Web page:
Paper’s simple interface makes it easy to jot down notes and lists. It cleans up your drawing as you go, turning simple loops into a perfect circle and penstrokes into calligraphy-style writing. Or, you can type in text notes and checklists, or import images and annotate them right inside Paper, then add standard drawings at the bottom of the note. There are even tools that help you make business diagrams, and
an optional stylus for pressure sensitive drawings.
Paper price: Free; Pencil stylus from $59
Best for adding written notes and drawings to Evernote
Penultimate was one of the original handwriting apps for the iPad, and today it’s part of the Evernote family of apps. It’s designed for handwriting more than drawing, with natural-looking digital ink and a variety of paper styles to choose from. You can also pick your ink color and thickness, and use your own stylus or the Evernote JotScript to make writing easier.
Then, you can save your handwriting notes back to Evernote, where they’re synced along with the rest of your notes and documents. Evernote’s Optical Character Recognition (OCR) will then index your handwritten text, so you can search through your notes and find your handwritten notes, too.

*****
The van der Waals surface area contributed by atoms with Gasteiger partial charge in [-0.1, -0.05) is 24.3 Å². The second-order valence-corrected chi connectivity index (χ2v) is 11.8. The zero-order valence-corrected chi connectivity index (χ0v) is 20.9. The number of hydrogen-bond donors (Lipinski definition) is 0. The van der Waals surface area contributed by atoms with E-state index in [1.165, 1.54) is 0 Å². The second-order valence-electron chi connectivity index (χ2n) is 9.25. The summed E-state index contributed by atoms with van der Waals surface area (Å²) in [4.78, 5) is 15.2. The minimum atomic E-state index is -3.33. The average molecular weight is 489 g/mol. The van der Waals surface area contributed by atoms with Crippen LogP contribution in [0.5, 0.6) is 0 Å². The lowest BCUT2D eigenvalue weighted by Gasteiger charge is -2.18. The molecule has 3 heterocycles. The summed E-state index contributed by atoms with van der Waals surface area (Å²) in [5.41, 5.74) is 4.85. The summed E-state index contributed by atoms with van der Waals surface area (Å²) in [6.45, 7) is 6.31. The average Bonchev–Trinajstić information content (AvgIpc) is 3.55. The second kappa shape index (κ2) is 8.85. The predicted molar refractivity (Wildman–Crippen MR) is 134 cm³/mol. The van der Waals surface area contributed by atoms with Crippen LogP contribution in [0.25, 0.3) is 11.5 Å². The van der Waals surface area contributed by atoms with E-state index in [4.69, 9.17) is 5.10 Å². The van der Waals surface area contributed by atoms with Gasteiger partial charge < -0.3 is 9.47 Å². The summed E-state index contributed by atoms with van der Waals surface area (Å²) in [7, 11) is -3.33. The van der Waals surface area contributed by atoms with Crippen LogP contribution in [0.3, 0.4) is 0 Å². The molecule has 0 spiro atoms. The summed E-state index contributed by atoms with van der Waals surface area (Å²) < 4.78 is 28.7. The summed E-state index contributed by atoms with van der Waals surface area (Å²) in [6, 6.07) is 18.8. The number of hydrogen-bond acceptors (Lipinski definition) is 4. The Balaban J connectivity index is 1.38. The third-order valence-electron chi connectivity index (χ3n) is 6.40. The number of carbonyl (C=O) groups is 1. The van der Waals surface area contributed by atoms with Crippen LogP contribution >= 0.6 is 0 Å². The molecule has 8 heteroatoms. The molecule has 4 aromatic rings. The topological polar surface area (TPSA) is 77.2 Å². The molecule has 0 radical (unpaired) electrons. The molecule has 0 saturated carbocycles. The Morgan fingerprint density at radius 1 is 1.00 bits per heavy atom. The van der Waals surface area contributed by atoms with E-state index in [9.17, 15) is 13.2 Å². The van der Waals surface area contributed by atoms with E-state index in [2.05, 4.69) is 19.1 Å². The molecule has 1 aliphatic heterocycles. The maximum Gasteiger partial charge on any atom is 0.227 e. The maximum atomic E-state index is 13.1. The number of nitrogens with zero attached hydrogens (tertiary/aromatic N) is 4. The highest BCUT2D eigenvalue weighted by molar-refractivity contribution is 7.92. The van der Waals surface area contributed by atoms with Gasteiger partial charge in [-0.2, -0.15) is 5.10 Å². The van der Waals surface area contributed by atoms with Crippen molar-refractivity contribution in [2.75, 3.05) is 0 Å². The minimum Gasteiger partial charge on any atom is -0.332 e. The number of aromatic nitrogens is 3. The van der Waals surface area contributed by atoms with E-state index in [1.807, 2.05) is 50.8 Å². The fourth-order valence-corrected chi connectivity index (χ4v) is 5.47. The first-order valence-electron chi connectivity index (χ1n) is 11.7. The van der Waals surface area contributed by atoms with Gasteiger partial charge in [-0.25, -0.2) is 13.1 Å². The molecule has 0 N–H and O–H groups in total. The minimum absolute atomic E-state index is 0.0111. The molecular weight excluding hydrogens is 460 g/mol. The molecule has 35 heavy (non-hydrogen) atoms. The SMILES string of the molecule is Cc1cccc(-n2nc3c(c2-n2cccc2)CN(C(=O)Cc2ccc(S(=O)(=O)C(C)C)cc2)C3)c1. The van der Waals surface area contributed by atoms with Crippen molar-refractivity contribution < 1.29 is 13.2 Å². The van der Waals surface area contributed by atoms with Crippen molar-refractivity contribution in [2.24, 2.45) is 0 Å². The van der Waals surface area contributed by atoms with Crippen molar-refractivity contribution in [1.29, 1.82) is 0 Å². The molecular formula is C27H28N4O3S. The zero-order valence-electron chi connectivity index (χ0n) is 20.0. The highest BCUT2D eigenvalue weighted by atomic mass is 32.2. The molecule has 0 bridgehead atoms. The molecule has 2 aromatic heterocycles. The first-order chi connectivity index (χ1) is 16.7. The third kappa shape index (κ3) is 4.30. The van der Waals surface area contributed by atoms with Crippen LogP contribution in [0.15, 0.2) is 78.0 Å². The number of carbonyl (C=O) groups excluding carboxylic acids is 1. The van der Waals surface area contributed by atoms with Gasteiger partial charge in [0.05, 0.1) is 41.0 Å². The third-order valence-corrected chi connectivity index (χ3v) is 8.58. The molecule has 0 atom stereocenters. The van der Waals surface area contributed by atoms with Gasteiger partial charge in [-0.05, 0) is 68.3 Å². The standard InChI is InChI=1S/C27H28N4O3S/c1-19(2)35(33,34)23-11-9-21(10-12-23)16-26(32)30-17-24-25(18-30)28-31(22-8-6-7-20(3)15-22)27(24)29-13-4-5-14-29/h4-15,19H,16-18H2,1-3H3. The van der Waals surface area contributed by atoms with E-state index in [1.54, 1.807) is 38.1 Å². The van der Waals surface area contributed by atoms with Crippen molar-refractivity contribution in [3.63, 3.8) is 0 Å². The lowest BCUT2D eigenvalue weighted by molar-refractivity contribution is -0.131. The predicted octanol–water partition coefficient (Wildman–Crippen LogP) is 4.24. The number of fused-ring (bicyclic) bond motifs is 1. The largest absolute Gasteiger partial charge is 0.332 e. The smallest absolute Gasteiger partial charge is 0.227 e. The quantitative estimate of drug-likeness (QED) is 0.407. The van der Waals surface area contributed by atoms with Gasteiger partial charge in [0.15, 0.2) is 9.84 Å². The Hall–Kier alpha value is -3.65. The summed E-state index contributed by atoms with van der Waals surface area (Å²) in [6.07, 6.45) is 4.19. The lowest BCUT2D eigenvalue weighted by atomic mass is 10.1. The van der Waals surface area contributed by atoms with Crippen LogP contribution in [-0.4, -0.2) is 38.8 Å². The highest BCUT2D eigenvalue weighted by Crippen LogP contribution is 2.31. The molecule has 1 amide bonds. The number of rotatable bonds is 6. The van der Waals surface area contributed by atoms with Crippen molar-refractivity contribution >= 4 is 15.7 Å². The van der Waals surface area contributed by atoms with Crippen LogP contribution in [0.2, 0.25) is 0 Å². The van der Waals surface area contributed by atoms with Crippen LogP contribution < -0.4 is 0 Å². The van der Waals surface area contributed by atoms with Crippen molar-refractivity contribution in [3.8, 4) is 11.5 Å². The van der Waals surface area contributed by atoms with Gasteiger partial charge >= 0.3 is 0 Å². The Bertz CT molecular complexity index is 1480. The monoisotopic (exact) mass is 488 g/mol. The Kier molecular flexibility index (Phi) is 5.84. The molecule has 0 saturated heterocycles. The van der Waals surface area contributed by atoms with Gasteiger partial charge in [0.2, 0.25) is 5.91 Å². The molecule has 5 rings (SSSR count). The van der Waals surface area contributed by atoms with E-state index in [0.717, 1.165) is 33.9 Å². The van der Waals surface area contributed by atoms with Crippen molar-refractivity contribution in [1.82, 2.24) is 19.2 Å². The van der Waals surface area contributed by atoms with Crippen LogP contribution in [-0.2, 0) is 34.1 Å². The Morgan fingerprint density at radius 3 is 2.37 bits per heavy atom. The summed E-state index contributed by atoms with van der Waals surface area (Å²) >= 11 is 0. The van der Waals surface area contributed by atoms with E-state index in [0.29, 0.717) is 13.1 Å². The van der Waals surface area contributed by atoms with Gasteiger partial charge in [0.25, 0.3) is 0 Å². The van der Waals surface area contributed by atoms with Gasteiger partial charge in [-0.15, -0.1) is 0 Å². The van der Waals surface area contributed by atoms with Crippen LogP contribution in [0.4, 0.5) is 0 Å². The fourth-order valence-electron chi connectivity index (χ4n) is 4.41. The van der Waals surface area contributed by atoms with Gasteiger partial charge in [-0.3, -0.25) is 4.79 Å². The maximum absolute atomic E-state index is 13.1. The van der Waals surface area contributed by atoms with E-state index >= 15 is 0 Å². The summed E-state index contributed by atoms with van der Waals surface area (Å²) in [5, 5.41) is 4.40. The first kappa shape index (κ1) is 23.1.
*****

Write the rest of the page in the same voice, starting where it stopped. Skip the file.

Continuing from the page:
*Penultimate price: Free; digital paper designs from $0.99; Evernote Plus account from $2.99/month for extra storage
Squid (Android, Windows)
Best for free-form writing and document annotation
Don’t worry Windows and Android users, you haven’t been left out.
In addition to OneNote’s handwriting features, Squid is another handwriting app that works on Windows and Android tablets. You can write and draw anything you want with a pressure-sensitive stylus or your finger, or import images and PDFs and mark them up with digital ink. You can even import a document, sign it with a stylus, and export it as a PDF to send back to your business contacts right from your tablet.
Squid also includes all the organizational and text-editing features you’d expect from a full-featured notebook app. You can even export your notes in PDF format, as an easy way to share or copy them to your other devices.
Squid pricing: Free; in-app purchases for PDF export and cloud sync from $3
Do you have a favorite note taking app that didn’t make the list, or a favorite trick that makes one of these apps even better? I’d love to hear about it in the comments below!